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Chronic Kidney Disease: Causes, Symptoms and Treatment

Chronic kidney disease (CKD) affects millions of Americans, but many don’t know they have it. Learn what causes CKD, its symptoms and how it’s treated.

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What is Chronic Kidney Disease?

Your kidneys are two fist-shaped organs located between your ribs and your waist on the back of your body. They filter things the body doesn’t need from the blood and help maintain the right amount of fluid in the body. Cleaned blood returns to the bloodstream; waste is removed through the bladder as urine.

If your kidneys become damaged or injured, they won’t filter your blood as well. When this happens, you have chronic kidney disease. Without early intervention, your kidneys will eventually stop filtering

  • More than 38 million Americans have CKD37 MillionMore than 38 million Americans have CKD
  • 90% People with CKD who don’t know it90%People with CKD who don’t know it
  • Coordinate with Providers1 in 3Adults at risk of developing CKD

What Causes CKD?

Chronic kidney disease can occur for a variety of reasons. Diabetes and high blood pressure are the most common causes. These conditions damage the kidney’s filters, so the organs don’t function as they should. 

Other causes include:  

  • Viral or bacterial infections
  • Cysts
  • Obesity
  • Medications
  • Chronic kidney infections
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Symptoms of CKD

In its earliest stages, chronic kidney disease has no symptoms. You won’t know damage has occurred to your kidneys before they begin to lose function. You may suspect there’s a problem due to symptoms like:

  • Changes in urination
  • Swollen feet or ankles
  • Nausea and vomiting
  • Decreased appetite
  • Fatigue and weakness
ESKD Treatment Options

CKD Requires Early Intervention and Treatment

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Chronic kidney disease doesn’t develop overnight. Instead, it occurs over five stages (CKD1 through CKD5) and can be slowed if discovered early.

Strive Health helps you manage your kidney disease. With complete disease management, 24/7 access to kidney care experts and customized educational resources, we’ll be right by your side during your entire journey.

Dedicated Caregivers

Kidney Heroes™, including nurse practitioners, dietitians, care coordinators and licensed clinical social workers, answer your questions and provide support outside doctor’s visits.

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Dedicated Caregivers

Personalized Support

Wellness checks, done over the phone and virtually, keep you in contact with your support team, helping keep your kidneys working for as long as possible.

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Comprehensive Education

Comprehensive Education

Easy-to-understand educational materials help you understand the disease process and stay in control of your CKD.

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Treatment for Chronic Kidney Disease

Chronic kidney disease can’t be cured, but treatments to control symptoms, reduce complications and slow the progression are available.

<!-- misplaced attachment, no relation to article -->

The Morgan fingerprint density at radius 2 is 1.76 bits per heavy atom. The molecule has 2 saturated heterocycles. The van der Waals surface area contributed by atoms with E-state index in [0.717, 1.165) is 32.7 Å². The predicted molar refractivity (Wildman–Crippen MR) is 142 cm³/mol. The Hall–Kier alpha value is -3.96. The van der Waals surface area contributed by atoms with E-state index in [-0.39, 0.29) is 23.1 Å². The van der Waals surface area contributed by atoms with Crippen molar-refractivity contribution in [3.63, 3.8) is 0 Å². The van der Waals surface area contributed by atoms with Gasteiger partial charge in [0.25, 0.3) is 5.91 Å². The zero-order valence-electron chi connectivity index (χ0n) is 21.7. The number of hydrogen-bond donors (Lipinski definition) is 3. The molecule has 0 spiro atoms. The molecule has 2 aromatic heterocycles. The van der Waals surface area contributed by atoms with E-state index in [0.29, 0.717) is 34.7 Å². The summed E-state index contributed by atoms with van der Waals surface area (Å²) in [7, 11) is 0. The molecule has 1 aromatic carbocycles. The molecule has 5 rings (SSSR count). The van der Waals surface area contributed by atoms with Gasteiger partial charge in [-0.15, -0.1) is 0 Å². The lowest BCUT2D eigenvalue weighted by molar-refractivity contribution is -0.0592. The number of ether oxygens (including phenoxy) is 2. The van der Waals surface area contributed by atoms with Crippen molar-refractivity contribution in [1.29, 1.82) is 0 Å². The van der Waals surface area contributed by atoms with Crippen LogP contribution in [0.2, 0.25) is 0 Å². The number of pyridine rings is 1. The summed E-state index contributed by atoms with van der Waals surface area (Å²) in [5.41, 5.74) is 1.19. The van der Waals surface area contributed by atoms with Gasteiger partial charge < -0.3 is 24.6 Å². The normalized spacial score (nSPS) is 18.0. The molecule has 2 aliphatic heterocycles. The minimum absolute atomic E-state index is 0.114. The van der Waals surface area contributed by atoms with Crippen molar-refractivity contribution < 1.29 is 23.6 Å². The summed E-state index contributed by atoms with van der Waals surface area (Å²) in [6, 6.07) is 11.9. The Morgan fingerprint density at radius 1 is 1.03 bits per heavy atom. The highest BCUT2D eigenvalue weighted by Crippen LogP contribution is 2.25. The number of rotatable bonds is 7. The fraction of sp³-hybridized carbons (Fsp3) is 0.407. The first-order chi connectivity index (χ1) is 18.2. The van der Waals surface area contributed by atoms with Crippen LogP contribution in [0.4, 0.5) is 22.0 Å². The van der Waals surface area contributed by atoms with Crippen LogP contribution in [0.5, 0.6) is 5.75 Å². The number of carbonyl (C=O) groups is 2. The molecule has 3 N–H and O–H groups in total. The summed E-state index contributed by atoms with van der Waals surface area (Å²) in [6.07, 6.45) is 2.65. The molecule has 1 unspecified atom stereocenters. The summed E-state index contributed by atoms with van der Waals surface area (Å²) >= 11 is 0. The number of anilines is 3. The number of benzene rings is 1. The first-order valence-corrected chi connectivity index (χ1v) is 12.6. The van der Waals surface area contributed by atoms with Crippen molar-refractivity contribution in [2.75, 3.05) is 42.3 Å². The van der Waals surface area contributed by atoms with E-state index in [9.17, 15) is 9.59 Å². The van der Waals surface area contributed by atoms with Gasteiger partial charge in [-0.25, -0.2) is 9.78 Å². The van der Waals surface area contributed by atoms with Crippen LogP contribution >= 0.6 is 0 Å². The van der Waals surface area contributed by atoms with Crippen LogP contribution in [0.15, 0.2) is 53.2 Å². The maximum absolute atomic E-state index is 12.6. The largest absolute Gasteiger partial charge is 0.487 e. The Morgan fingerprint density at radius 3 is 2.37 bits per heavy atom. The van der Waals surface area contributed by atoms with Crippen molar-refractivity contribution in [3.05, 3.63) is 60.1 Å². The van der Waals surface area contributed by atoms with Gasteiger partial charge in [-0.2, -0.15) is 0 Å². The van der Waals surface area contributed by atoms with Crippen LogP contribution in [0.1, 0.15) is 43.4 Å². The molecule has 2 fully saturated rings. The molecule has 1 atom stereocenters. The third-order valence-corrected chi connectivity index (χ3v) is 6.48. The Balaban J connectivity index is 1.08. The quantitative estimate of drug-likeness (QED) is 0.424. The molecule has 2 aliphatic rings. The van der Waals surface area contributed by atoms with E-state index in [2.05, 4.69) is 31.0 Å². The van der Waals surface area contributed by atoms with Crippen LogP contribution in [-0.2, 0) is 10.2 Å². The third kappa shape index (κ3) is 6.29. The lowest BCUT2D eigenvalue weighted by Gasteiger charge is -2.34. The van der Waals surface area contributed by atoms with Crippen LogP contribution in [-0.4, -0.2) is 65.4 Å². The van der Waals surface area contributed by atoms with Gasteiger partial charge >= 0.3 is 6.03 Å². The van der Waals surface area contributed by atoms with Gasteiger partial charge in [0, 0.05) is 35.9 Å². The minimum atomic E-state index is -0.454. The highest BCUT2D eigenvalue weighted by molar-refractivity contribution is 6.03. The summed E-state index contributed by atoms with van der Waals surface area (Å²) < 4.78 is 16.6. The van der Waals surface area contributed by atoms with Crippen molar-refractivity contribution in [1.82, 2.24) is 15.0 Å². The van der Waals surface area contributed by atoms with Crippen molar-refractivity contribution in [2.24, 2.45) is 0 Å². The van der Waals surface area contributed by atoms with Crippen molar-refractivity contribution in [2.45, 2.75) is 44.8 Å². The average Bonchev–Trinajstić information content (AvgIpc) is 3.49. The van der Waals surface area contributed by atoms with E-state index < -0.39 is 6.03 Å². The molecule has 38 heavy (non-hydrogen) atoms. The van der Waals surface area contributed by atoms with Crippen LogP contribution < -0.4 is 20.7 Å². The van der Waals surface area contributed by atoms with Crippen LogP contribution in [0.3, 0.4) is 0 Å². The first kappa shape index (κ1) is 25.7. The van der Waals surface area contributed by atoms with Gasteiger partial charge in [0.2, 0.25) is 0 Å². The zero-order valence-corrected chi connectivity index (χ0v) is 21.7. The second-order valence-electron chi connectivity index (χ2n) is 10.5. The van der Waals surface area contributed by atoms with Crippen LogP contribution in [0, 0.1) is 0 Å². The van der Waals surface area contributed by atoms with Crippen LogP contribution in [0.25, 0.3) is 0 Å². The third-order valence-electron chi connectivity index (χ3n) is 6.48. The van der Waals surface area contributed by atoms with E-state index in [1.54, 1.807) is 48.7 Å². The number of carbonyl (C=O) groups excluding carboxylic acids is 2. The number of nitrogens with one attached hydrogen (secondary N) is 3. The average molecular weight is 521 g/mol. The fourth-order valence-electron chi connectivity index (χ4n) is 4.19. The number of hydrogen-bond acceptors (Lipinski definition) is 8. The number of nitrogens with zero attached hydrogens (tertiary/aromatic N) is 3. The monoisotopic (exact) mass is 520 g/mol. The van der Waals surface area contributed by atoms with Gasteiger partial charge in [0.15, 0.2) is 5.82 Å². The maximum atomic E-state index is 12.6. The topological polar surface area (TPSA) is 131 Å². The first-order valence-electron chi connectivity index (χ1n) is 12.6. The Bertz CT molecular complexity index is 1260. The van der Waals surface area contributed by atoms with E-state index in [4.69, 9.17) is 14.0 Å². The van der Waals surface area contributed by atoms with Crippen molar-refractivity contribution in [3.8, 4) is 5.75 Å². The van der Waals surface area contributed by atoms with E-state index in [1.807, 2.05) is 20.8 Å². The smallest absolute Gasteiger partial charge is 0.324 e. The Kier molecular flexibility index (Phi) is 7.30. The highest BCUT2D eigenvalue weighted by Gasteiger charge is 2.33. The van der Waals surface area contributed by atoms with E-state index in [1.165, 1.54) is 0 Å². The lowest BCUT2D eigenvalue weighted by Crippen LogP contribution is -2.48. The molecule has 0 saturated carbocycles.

Medications to lower high blood pressure can help preserve kidney function. Additionally, you should maintain a healthy lifestyle. For example, control your blood sugar, eat a low-protein diet, exercise regularly, take supplements to support your bone health, lower your cholesterol and take medications for swelling and anemia.

If you don’t take steps to support your kidney health, waste and fluid will build up in your body, and you’ll feel sick, tired and weak. You may also develop: 

  • Heart and vascular disease 
  • Anemia (low red blood cells)
  • Bone disorders 
  • High blood pressure


Eventually, your kidneys will stop working, and you’ll need dialysis or a kidney transplant to stay alive. Dialysis is a medical treatment that filters your blood in much the same way as your kidneys. It is usually necessary when you’ve lost 85–90% of your kidney function. You can have dialysis in a clinic, hospital or your home.

What Can I Do to Protect My Kidneys?

A healthy lifestyle is the first step to protecting your kidneys. Eat less salt and fat, exercise, don’t smoke and lose weight, if needed. Avoid drinking alcohol in excess and be careful about taking over-the-counter pain medications too often. To further protect your kidney health, control your high blood pressure or diabetes. And take prescription medications as recommended by your doctor.

Since there are no symptoms of early-stage kidney disease, you should have a check-up with your doctor or healthcare professional if you are at risk. Your doctor may order simple tests to check for creatinine in your blood and protein in your urine. These tests will determine how well your kidneys remove waste from your blood. Your doctor may order a kidney biopsy or ultrasound to diagnose kidney disease if needed.

Kidney Disease Risk Quiz

National Kidney Foundation Kidney Disease Risk Quiz

Take this quick kidney disease risk quiz from the National Kidney Foundation

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Strive Health is here for you no matter where you are in your journey. We can help you navigate CKD so you experience a better outcome. Contact us to learn more.